‘Tortured then executed’: Ukrainians face a fight for justice – even when the war is over

The smell of death lingers long after occupation.
More than five months after Russian forces left Kyiv’s suburbs, bodies are still being found in shallow graves.

There’s a stench of decomposing flesh in the air. Police searching a woodland for mines just outside Bucha have found two men who have clearly been dead for months. Officers tell us one body shows signs of possible torture.
“We see that he has physical injuries: his hands are tied with a hat on his head and tape around his neck,” says Andriy Niebytov, the Kyiv Region police chief.
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The face of one person is covered and what looks like thick tape appears wrapped around his torso.
These are two of eighteen bodies police say they’ve recently exhumed in this small area. One is so decomposed his body is now in two parts. The lower half is lifted on to a stretcher by the belt of his trousers. A jacket bearing a Ukrainian crest is used to lift the rest.

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“We understand now that the second man is a civilian and was tortured. He had been riding on his bicycle near to Russian positions and he was detained, tortured, and then executed” police chief Niebytov says.
“Recently we discovered a pit with seven bodies of murdered Ukrainian civilians who were brutally tortured before being killed. Their limbs, knees, or hands were shot, we saw that their hands were tied and their eyes were blindfolded, and we believe they were tortured for a long time before being executed.”

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A burned out garage and bones doused in gasoline
From the edge of the woodland, there’s a clear view of Kyiv’s skyline and its surrounding area. Police say it was used as a strategic position by Russian forces in the spring. The bodies they’re finding buried here are among more than two hundred people who remain missing from this region after Moscow called off its failed advance on the Ukrainian capital in April.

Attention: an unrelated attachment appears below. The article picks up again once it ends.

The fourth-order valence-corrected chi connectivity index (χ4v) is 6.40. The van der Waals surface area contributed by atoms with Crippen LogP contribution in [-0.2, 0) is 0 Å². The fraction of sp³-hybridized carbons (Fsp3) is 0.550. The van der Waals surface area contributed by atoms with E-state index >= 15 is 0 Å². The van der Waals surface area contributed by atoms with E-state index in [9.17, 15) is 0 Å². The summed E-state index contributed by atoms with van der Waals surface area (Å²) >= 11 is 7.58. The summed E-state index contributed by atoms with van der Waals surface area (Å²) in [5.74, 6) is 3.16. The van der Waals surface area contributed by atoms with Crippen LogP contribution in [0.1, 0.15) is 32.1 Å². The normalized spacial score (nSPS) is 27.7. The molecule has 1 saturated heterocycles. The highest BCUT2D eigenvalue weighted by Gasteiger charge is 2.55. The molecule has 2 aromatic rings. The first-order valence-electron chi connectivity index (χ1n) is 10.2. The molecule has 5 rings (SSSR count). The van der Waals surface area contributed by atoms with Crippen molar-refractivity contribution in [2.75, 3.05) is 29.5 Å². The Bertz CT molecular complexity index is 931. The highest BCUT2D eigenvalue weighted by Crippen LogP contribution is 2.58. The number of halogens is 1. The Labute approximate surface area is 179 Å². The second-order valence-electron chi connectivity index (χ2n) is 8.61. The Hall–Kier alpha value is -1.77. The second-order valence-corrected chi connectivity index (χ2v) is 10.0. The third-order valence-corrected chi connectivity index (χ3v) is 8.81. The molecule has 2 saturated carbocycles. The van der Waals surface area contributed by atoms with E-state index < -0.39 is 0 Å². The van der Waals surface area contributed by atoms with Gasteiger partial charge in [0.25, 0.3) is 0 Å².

Vadym Evdokymenko didn’t know where his father was for months. Just 20-years-old, he was training in Kyiv to be a hairstylist when the war broke out. Russian forces invaded the pretty suburb of Bucha where he lived with his parents.
Suddenly life became all about survival.
He last heard from his father on 2 March. After losing contact, Vadym managed to escape Bucha with his mother seven days later. He’s now learned his father sought refuge in a garage with four other people after Russian forces entered the town. Vadym took us to the garage in a residential area – it’s completely burned out.
“I heard different versions. Someone said that they threw a grenade in here and closed it from the outside,” says Vadym.
“But during the investigation, ten bullet casings were found inside and the bones were doused with gasoline.”
It was only in June when a prosecutor sent Vadym photographs of his father’s body and ID that he learned he’d died.

Image: Vadym Evdokymenko didn’t know where his father was for months
Justice in a country consumed by war feels remote
Vadym knows the nickname of one of the soldiers who he believes is behind his father’s death. But the idea of prosecution or justice while the country is still consumed by war feels remote.
The Mayor of Bucha tells me 93% of the bodies found here after Russian forces left had bullet wounds. Anatoliy Fedoruk says more than 400 people were killed during Bucha’s 33 days of occupation out of the 3,500 residents who remained.
It’s feared even worse may emerge in the recently liberated north east. A mass burial site is still being exhumed in Izyum – after Russian forces occupied the Kharkiv region for nearly half a year.
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Around a fifth of Ukraine remains under Russian control and it’s feared there are many more Buchas and Izyums. We just don’t know about them yet.
Bucha’s Mayor says the fight for justice is another Ukraine needs to win. “If this does not happen, we will have the same tragic events, the same atrocities by Russian troops in other parts of the world.”

Source : Sky News